He sat nursing his cup of lukewarm tea, trying to stretch it out. He was ridiculously early, he knew, but it was better than being ridiculously late. He'd woken up this morning before the alarm, his mouth dry, and leapt out of bed in a panic, convinced he'd overslept. As it was, he'd ended up sitting on the bed with his coat on, counting the sprigs of roses on the ugly wallpaper until he felt he could reasonably leave the flat. The dissertation, typed up two days ago, sat neatly in the middle of his desk.

He glanced at his watch. It said exactly the same thing it had last time he'd looked: You're early. You're a fool. You could be at home by the fire, Raq and Ci thumping their tails on the hearthrug, panting a silent open-mouthed greeting. Barbara would fuss over you and tell you you're skin and bone, what are you surviving on down there in London? She'd make you little snacks, and Gwen would tell her off for spoiling your tea, and James would complain that he never got that treatment, and she'd remind him that it wasn't his birthday, and besides, he looked quite well-fed enough as it was…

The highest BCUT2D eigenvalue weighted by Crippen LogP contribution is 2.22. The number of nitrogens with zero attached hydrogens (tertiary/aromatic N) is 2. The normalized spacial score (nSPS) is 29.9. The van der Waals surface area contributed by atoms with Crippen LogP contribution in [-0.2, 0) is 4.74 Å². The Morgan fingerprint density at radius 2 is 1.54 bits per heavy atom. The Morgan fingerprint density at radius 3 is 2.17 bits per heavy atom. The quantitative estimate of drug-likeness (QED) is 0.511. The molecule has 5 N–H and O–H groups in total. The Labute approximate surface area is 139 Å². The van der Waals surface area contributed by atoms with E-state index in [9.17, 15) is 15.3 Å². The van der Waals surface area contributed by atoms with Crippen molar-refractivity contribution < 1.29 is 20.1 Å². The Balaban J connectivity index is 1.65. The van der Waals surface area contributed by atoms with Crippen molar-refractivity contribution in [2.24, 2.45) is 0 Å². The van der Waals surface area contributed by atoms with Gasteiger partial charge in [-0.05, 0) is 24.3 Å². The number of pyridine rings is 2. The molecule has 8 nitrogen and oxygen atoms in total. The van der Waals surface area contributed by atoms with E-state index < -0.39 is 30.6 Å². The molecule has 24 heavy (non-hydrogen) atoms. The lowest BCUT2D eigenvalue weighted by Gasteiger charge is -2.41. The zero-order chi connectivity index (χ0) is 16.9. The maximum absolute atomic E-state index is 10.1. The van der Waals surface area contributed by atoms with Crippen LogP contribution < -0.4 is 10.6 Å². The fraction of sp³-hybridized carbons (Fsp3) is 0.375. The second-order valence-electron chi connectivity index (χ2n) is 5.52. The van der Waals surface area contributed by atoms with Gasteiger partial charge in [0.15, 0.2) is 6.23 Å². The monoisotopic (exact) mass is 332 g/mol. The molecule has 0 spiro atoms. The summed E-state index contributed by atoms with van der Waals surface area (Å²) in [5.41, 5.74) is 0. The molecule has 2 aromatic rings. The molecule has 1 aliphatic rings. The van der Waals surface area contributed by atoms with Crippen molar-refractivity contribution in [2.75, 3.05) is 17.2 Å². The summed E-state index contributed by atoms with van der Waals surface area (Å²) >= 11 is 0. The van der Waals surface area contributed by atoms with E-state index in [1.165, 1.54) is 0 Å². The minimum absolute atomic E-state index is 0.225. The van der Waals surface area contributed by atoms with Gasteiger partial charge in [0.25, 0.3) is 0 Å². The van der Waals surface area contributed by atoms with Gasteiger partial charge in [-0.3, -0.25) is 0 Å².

The little bell above the door jangled suddenly, the limp sprig of mistletoe someone had sellotaped to it bouncing about bizarrely. Will jumped, his heart thumping staccato against his ribs, but it was only another old lady. He had the weird thought that he'd accidentally stumbled onto a meeting of some secret society, whose members were all female and over sixty. The Old Lady Mafia. This one had no dog, just a little tartan trolley on wheels, which she was having some trouble manoeuvring up the step. Glad of the opportunity for action, Will bounded up from his chair and lifted the trolley up for her.